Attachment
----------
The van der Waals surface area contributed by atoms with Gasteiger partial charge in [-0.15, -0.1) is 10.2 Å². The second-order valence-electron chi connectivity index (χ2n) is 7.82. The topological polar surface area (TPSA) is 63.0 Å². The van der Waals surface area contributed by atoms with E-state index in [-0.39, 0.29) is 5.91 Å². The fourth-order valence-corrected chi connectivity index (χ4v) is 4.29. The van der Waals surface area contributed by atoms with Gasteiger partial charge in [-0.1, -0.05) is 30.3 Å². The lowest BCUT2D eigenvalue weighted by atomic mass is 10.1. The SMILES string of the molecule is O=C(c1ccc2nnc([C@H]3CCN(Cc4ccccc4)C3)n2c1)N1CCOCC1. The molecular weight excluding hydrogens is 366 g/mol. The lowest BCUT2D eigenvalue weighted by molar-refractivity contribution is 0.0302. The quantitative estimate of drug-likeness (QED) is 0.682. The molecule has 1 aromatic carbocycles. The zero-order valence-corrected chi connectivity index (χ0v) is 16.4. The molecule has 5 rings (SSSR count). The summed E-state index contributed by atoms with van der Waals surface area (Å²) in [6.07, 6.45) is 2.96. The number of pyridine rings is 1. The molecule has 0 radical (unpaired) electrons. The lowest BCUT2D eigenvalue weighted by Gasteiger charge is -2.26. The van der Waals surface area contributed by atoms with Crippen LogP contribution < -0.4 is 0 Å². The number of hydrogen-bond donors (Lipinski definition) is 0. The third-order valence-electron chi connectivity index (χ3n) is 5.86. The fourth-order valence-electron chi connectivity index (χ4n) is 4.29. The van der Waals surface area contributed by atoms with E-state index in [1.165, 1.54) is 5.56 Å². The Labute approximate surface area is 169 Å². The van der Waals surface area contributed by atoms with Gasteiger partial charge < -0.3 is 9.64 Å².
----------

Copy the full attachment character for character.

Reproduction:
The van der Waals surface area contributed by atoms with Gasteiger partial charge in [-0.15, -0.1) is 10.2 Å². The second-order valence-electron chi connectivity index (χ2n) is 7.82. The topological polar surface area (TPSA) is 63.0 Å². The van der Waals surface area contributed by atoms with E-state index in [-0.39, 0.29) is 5.91 Å². The fourth-order valence-corrected chi connectivity index (χ4v) is 4.29. The van der Waals surface area contributed by atoms with Gasteiger partial charge in [-0.1, -0.05) is 30.3 Å². The lowest BCUT2D eigenvalue weighted by atomic mass is 10.1. The SMILES string of the molecule is O=C(c1ccc2nnc([C@H]3CCN(Cc4ccccc4)C3)n2c1)N1CCOCC1. The molecular weight excluding hydrogens is 366 g/mol. The lowest BCUT2D eigenvalue weighted by molar-refractivity contribution is 0.0302. The quantitative estimate of drug-likeness (QED) is 0.682. The molecule has 1 aromatic carbocycles. The zero-order valence-corrected chi connectivity index (χ0v) is 16.4. The molecule has 5 rings (SSSR count). The summed E-state index contributed by atoms with van der Waals surface area (Å²) in [6.07, 6.45) is 2.96. The number of pyridine rings is 1. The molecule has 0 radical (unpaired) electrons. The lowest BCUT2D eigenvalue weighted by Gasteiger charge is -2.26. The van der Waals surface area contributed by atoms with Crippen LogP contribution < -0.4 is 0 Å². The number of hydrogen-bond donors (Lipinski definition) is 0. The third-order valence-electron chi connectivity index (χ3n) is 5.86. The fourth-order valence-electron chi connectivity index (χ4n) is 4.29. The van der Waals surface area contributed by atoms with E-state index in [1.165, 1.54) is 5.56 Å². The Labute approximate surface area is 169 Å². The van der Waals surface area contributed by atoms with Gasteiger partial charge < -0.3 is 9.64 Å².